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Michael Clark

Now we see through a glass, darkly...
Apr 5, 2016
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Obvioiusly Canon has the ability to produce multiple cameras to go after multiple segments. For instance the R5 has a huge expense in having the wide busses to move 120x4k images/sec internally. I calculate that as 5MB/sec if RGB are 10 bits each. Canon could clearly offer a 70MP camera that can only take say 4 frames/sec that only has half the internal bus. and thus could only do 60x4k and no 8k. I'd take such a camera in a heartbeat and so would many, I believe. The savings in scaling down the internal busses may well pay for the doubled resolution.
But very likely many more potential buyers would be interested in a still camera that uses all of that speed required by 4K 120 to give an even faster 12 fps (mechanical shutter)/20 fps (electronic shutter) still frame rate at 45 MP than your 4 fps 70 MP camera.
 

SwissFrank

from EOS 1N to R
Dec 9, 2018
380
163
But very likely many more potential buyers would be interested in a still camera that uses all of that speed required by 4K 120 to give an even faster 12 fps (mechanical shutter)/20 fps (electronic shutter) still frame rate at 45 MP than your 4 fps 70 MP camera.
Sorry Michael, you quoted me just as I was correcting my math: half the 5GB/s bus rate would support 9 fps at 70MP, not 4.

That said, again, it's not an either/or choice for Canon. They've been making multiple digital models with varying resolution since 2000. In fact even of the EOS-1 digital line, they had two different sub-models for quite a while with different resolutions (and even sensor sizes!). So, it's just silly to say that because "more" people would prefer a 45MB, higher-frame-rate sensor (which you might be right about--or wrong), that therefore Canon wouldn't possibly make a model with higher resolution for the people who wanted it (e.g., landscape, art, or even merely people who favored resolution over shutter speed)? I mean, did you spend the 00's arguing that the EOS-1Ds lineup didn't even actually exist? Do you contend that the EOS-5Ds doesn't exist because "many more" buyers would prefer something with less resolution?
 

Michael Clark

Now we see through a glass, darkly...
Apr 5, 2016
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Sorry Michael, you quoted me just as I was correcting my math: half the 5GB/s bus rate would support 9 fps at 70MP, not 4.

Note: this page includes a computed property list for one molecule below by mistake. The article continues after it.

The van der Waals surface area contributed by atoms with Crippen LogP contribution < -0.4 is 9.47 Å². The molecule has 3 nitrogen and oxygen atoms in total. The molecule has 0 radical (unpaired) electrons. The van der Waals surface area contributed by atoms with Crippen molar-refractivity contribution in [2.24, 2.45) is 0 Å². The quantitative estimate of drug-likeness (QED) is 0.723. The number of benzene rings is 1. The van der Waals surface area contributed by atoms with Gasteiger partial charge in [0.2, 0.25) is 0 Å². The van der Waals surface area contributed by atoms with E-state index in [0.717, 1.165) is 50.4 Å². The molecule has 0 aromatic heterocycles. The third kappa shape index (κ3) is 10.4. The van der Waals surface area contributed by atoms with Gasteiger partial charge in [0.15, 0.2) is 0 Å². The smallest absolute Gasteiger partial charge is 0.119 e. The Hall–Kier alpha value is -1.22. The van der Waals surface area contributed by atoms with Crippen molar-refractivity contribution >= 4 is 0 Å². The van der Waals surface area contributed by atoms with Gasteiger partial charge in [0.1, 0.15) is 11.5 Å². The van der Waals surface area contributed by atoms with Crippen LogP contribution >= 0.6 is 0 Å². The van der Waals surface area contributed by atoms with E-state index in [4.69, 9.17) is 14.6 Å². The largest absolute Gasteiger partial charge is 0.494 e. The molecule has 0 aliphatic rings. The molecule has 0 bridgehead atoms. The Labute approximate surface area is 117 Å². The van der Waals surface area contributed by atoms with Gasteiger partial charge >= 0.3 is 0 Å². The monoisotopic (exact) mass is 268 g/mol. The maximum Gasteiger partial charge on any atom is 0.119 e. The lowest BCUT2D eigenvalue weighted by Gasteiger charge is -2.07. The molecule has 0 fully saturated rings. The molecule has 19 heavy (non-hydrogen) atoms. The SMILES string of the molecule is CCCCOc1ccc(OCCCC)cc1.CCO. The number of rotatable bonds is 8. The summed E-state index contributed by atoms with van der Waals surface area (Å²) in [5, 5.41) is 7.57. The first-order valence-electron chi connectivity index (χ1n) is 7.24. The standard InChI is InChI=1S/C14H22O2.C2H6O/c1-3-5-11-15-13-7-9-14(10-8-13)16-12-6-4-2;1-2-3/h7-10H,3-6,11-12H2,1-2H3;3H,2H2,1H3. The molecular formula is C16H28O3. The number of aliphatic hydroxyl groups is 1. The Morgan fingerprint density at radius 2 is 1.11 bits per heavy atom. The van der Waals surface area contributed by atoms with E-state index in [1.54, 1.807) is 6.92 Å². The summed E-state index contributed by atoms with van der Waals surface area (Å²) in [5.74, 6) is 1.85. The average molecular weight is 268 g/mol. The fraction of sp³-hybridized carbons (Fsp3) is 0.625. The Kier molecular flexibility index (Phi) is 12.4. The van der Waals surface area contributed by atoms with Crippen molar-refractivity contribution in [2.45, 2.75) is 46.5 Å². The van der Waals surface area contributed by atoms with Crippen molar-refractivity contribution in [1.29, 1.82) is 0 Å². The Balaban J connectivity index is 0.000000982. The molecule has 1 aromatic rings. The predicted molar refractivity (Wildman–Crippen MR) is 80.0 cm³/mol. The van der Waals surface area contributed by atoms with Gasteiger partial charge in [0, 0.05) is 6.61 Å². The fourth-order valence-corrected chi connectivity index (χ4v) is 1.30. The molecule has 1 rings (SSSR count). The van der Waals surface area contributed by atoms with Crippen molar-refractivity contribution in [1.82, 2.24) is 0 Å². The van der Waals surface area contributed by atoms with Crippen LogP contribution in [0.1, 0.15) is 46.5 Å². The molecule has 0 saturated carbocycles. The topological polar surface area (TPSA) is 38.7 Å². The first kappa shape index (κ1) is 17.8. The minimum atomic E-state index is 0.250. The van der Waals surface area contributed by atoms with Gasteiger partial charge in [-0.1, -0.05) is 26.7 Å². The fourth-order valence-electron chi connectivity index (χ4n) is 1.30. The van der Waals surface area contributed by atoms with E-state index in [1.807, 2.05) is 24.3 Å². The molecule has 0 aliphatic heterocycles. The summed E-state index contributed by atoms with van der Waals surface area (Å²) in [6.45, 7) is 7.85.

That said, again, it's not an either/or choice for Canon. They've been making multiple digital models with varying resolution since 2000. In fact even of the EOS-1 digital line, they had two different sub-models for quite a while with different resolutions (and even sensor sizes!). So, it's just silly to say that because "more" people would prefer a 45MB, higher-frame-rate sensor (which you might be right about--or wrong), that therefore Canon wouldn't possibly make a model with higher resolution for the people who wanted it (e.g., landscape, art, or even merely people who favored resolution over shutter speed)? I mean, did you spend the 00's arguing that the EOS-1Ds lineup didn't even actually exist? Do you contend that the EOS-5Ds doesn't exist because "many more" buyers would prefer something with less resolution?
The 2000s were a totally different time than 2020 in terms of the rate of camera technological development and in terms of the state of the market for ILCs.

When Canon offered both the APS-H 1D series and the FF 1Ds series there were serious technical limitations to making a relatively high resolution camera (such as the 1Ds series) that could shoot at frame rates offered by the relatively lower resolution 1D series. When those technical limits were reduced to irrelevance, they merged the two lines into one with the 1D X in 2012.

The other HUGE difference between the time period covering 2004-2012 and today is that for most of the 2000s digital ILC sales were exploding far beyond what film SLRs had ever achieved. Camera sales went up every year-on-year for a decade! (without even counting the cameras in devices such as smartphones and tablets!)

This was being driven by rapid technological developments that made upgrading bodies every couple of years a perceived need for professionals who wanted to stay competitive in a market for their services that was contracting at the same time camera sales were exploding. High quality digital cameras were becoming more accessible to non-professionals at the same time the rapidly increasing data carrying capacity of the internet made free distribution of images shot by those amateurs not only possible but easy and cheap. Those GAS infected amateurs would upgrade every time a new mode was introduced, even if the only difference was the type of rubber used in the grip (T3i → T4i).